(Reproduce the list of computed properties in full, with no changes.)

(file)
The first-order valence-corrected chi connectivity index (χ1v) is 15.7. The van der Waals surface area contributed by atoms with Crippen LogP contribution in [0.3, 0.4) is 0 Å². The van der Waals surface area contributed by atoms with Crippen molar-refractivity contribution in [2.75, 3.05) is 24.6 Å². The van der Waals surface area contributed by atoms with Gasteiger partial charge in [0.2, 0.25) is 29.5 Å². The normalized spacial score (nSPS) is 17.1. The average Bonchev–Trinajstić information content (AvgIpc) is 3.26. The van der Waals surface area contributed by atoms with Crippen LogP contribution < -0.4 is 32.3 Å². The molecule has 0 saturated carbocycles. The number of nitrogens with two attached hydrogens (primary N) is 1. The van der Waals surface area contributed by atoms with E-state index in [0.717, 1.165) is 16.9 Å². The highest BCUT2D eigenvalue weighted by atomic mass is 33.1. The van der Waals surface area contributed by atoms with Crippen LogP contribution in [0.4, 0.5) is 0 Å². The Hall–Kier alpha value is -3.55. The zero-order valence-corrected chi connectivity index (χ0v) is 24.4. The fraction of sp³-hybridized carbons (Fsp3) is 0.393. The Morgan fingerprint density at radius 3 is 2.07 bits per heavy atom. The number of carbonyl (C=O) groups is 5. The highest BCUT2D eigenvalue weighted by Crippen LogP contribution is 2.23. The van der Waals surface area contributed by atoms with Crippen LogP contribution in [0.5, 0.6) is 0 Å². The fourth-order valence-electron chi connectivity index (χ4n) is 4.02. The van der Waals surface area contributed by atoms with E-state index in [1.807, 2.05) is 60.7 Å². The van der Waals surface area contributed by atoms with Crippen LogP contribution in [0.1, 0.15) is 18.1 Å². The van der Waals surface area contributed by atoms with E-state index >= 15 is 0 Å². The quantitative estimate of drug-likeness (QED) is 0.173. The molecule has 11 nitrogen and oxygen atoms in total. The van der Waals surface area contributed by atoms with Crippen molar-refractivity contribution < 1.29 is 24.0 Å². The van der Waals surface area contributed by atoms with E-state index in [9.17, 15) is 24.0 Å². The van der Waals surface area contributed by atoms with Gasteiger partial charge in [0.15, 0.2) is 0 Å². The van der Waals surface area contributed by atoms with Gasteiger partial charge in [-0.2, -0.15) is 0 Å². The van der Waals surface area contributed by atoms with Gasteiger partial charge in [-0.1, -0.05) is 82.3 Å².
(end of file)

The first-order valence-corrected chi connectivity index (χ1v) is 15.7. The van der Waals surface area contributed by atoms with Crippen LogP contribution in [0.3, 0.4) is 0 Å². The van der Waals surface area contributed by atoms with Crippen molar-refractivity contribution in [2.75, 3.05) is 24.6 Å². The van der Waals surface area contributed by atoms with Gasteiger partial charge in [0.2, 0.25) is 29.5 Å². The normalized spacial score (nSPS) is 17.1. The average Bonchev–Trinajstić information content (AvgIpc) is 3.26. The van der Waals surface area contributed by atoms with Crippen LogP contribution < -0.4 is 32.3 Å². The molecule has 0 saturated carbocycles. The number of nitrogens with two attached hydrogens (primary N) is 1. The van der Waals surface area contributed by atoms with E-state index in [0.717, 1.165) is 16.9 Å². The highest BCUT2D eigenvalue weighted by atomic mass is 33.1. The van der Waals surface area contributed by atoms with Crippen LogP contribution in [0.4, 0.5) is 0 Å². The Hall–Kier alpha value is -3.55. The zero-order valence-corrected chi connectivity index (χ0v) is 24.4. The fraction of sp³-hybridized carbons (Fsp3) is 0.393. The Morgan fingerprint density at radius 3 is 2.07 bits per heavy atom. The number of carbonyl (C=O) groups is 5. The highest BCUT2D eigenvalue weighted by Crippen LogP contribution is 2.23. The van der Waals surface area contributed by atoms with Crippen LogP contribution in [0.5, 0.6) is 0 Å². The fourth-order valence-electron chi connectivity index (χ4n) is 4.02. The van der Waals surface area contributed by atoms with E-state index in [1.807, 2.05) is 60.7 Å². The van der Waals surface area contributed by atoms with Crippen LogP contribution in [0.1, 0.15) is 18.1 Å². The van der Waals surface area contributed by atoms with E-state index >= 15 is 0 Å². The quantitative estimate of drug-likeness (QED) is 0.173. The molecule has 11 nitrogen and oxygen atoms in total. The van der Waals surface area contributed by atoms with Crippen molar-refractivity contribution < 1.29 is 24.0 Å². The van der Waals surface area contributed by atoms with E-state index in [9.17, 15) is 24.0 Å². The van der Waals surface area contributed by atoms with Gasteiger partial charge in [0.15, 0.2) is 0 Å². The van der Waals surface area contributed by atoms with Gasteiger partial charge in [-0.2, -0.15) is 0 Å². The van der Waals surface area contributed by atoms with Gasteiger partial charge in [-0.1, -0.05) is 82.3 Å².